Thursday, September 27, 2007

Does it matter whether gambling is morally wrong?

Mark Hebert at WHAS-11 TV posts on his blog about a Survey USA poll that finds that most Kentuckians do not consider gambling morally wrong. He goes on to point out, correctly, that this result may not necessarily bear on the question of whether gambling should be expanded in Kentucky.

There are plenty of things that are fine in moderation, but which in excess constitute vice: Drinking alcohol, ingesting pharmaceuticals, or sitting in the hot tub--although ingesting pharmaceuticals and drinking alcohol while sitting in the hot tub, even in moderation, is probably a bad idea under any circumstances. A lot of other things are bad in excess too, including eating, talking, and giving advice.

And gambling.

Gambling on a personal level is wrong when it leads to the bad stewardship of resources. No one quibbles about spending money on entertainment. Gambling, in moderation, can fall into the category of entertainment. There is little practical difference between going out and dropping $120 at the ball game and dropping $120 at the Blackjack table: it can either be a harmless use of entertainment dollars, or a waste of resources, depending on the ratio of that $120 to the rest of what you have--and on what else you should have spent it on.

But that is still largely irrelevant to the policy question of whether gambling ought to be expanded in Kentucky. There are plenty of people--people, in fact, who vigorously oppose expanded gambling in Kentucky--who don't think gambling is wrong per se. Plenty of them, for example, have no problem with gambling at horse tracks.

I'm one them.

The question of whether we should change the state constitution to allow the installation of casinos in the state is a question with potentially drastic economic, cultural, and social implications that have little or nothing to do with whether gambling, in and of itself, is wrong.

2 comments:

solarity said...

Gambling is as American as the Gold Rush or, for that matter, Wall Street. George Washington deplored the rampant gambling at Valley Forge, but lotteries helped fund his army as well as Harvard, Princeton and Dartmouth. And Washington endorsed the lottery that helped fund construction of the city that now bears his name.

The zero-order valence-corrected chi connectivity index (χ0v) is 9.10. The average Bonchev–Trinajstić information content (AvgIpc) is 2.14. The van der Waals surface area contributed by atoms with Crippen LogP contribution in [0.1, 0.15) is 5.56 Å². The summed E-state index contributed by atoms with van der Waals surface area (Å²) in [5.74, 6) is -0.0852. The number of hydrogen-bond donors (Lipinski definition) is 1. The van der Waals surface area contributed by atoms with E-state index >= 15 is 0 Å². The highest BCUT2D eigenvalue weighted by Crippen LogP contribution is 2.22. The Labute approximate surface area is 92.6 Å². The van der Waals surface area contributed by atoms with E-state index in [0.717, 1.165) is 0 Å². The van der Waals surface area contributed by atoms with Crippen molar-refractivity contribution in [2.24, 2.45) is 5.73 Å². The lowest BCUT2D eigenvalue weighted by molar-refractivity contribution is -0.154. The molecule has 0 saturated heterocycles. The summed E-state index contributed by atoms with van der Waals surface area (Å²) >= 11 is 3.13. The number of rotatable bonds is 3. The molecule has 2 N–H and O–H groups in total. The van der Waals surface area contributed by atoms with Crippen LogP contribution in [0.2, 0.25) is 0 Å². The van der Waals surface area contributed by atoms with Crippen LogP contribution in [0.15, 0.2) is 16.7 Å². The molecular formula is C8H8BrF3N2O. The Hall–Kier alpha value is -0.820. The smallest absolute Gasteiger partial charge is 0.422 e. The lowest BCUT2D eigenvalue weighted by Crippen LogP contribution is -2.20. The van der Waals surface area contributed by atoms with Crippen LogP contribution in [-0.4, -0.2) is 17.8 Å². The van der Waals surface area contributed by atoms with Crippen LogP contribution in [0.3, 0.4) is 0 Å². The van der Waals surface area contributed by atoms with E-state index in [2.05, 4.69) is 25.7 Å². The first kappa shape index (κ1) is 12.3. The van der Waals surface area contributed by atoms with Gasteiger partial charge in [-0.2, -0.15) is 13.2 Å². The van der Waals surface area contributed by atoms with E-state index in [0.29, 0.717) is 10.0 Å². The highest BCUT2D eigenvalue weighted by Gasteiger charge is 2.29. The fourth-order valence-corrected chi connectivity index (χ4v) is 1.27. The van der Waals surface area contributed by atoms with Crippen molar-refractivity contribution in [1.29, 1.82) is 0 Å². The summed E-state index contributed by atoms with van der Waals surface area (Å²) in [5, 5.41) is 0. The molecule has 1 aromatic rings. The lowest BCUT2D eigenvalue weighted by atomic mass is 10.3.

All that being said, it is entirely possible to morally distinguish between private gambling and state-sponsored gambling known as lotteries. The immorality arises from the marketing efforts made by every state lottery which suggests that, not only is it a good investment, but you are stupid if you are not playing. We are using the authority and power of the state, combined with Madison Ave. marketing to effectively prey on the most vulnerable and least informed members of our community. The lure of the lottery is such that even I am hooked into occassionally purchasing a ticket, knowing full well the futility and wastefulness of the act.

Were I the Czar of the Commonwealth I would immediately ban the lottery and allow the public to vote on the casino issue. And hope they vote NO.

Bill Adkins said...

"There are plenty of things that are fine in moderation, but which in excess constitute vice: Drinking alcohol, ingesting pharmaceuticals, or sitting in the hot tub--although ingesting pharmaceuticals and drinking alcohol while sitting in the hot tub, even in moderation, is probably a bad idea under any circumstances."

I agree, but your list is incomplete - add religion to it, for indeed, extremism in religion has given us Al Qaeda, the Taliban, the Inquisition, the Holocaust, St. Bartholomew's Day Massacre, the Crusades, the Salem Witch Trials, --- wow, quite a list and nowhere near done.

More likely it's the excess that is the sin, not the activity itself. Unless you're prepared to ban religion.